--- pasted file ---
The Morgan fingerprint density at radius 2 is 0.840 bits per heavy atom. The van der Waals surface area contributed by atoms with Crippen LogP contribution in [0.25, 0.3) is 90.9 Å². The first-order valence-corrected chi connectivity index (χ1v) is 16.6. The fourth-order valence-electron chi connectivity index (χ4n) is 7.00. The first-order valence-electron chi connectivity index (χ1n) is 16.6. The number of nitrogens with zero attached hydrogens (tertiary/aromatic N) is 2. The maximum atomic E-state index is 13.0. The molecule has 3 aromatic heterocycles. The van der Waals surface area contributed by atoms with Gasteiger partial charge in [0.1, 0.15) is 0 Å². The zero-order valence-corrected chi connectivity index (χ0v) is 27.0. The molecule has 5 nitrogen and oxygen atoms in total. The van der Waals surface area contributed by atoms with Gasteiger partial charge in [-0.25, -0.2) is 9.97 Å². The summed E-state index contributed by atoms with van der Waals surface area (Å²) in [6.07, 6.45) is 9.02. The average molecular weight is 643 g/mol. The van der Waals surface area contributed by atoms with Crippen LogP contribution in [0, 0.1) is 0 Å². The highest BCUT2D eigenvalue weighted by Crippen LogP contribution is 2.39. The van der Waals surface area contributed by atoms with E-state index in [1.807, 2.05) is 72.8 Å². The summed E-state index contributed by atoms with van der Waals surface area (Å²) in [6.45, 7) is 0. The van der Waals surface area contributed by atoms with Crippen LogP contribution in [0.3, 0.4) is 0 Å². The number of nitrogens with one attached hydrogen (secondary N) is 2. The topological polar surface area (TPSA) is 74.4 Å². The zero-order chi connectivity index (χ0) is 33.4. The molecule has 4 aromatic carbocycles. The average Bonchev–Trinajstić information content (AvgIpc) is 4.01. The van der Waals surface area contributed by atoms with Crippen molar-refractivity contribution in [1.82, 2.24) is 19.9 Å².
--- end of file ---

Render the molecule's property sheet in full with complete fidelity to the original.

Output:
The Morgan fingerprint density at radius 2 is 0.840 bits per heavy atom. The van der Waals surface area contributed by atoms with Crippen LogP contribution in [0.25, 0.3) is 90.9 Å². The first-order valence-corrected chi connectivity index (χ1v) is 16.6. The fourth-order valence-electron chi connectivity index (χ4n) is 7.00. The first-order valence-electron chi connectivity index (χ1n) is 16.6. The number of nitrogens with zero attached hydrogens (tertiary/aromatic N) is 2. The maximum atomic E-state index is 13.0. The molecule has 3 aromatic heterocycles. The van der Waals surface area contributed by atoms with Gasteiger partial charge in [0.1, 0.15) is 0 Å². The zero-order valence-corrected chi connectivity index (χ0v) is 27.0. The molecule has 5 nitrogen and oxygen atoms in total. The van der Waals surface area contributed by atoms with Gasteiger partial charge in [-0.25, -0.2) is 9.97 Å². The summed E-state index contributed by atoms with van der Waals surface area (Å²) in [6.07, 6.45) is 9.02. The average molecular weight is 643 g/mol. The van der Waals surface area contributed by atoms with Crippen LogP contribution in [0, 0.1) is 0 Å². The highest BCUT2D eigenvalue weighted by Crippen LogP contribution is 2.39. The van der Waals surface area contributed by atoms with E-state index in [1.807, 2.05) is 72.8 Å². The summed E-state index contributed by atoms with van der Waals surface area (Å²) in [6.45, 7) is 0. The van der Waals surface area contributed by atoms with Crippen LogP contribution in [0.3, 0.4) is 0 Å². The number of nitrogens with one attached hydrogen (secondary N) is 2. The topological polar surface area (TPSA) is 74.4 Å². The zero-order chi connectivity index (χ0) is 33.4. The molecule has 4 aromatic carbocycles. The average Bonchev–Trinajstić information content (AvgIpc) is 4.01. The van der Waals surface area contributed by atoms with Crippen molar-refractivity contribution in [1.82, 2.24) is 19.9 Å².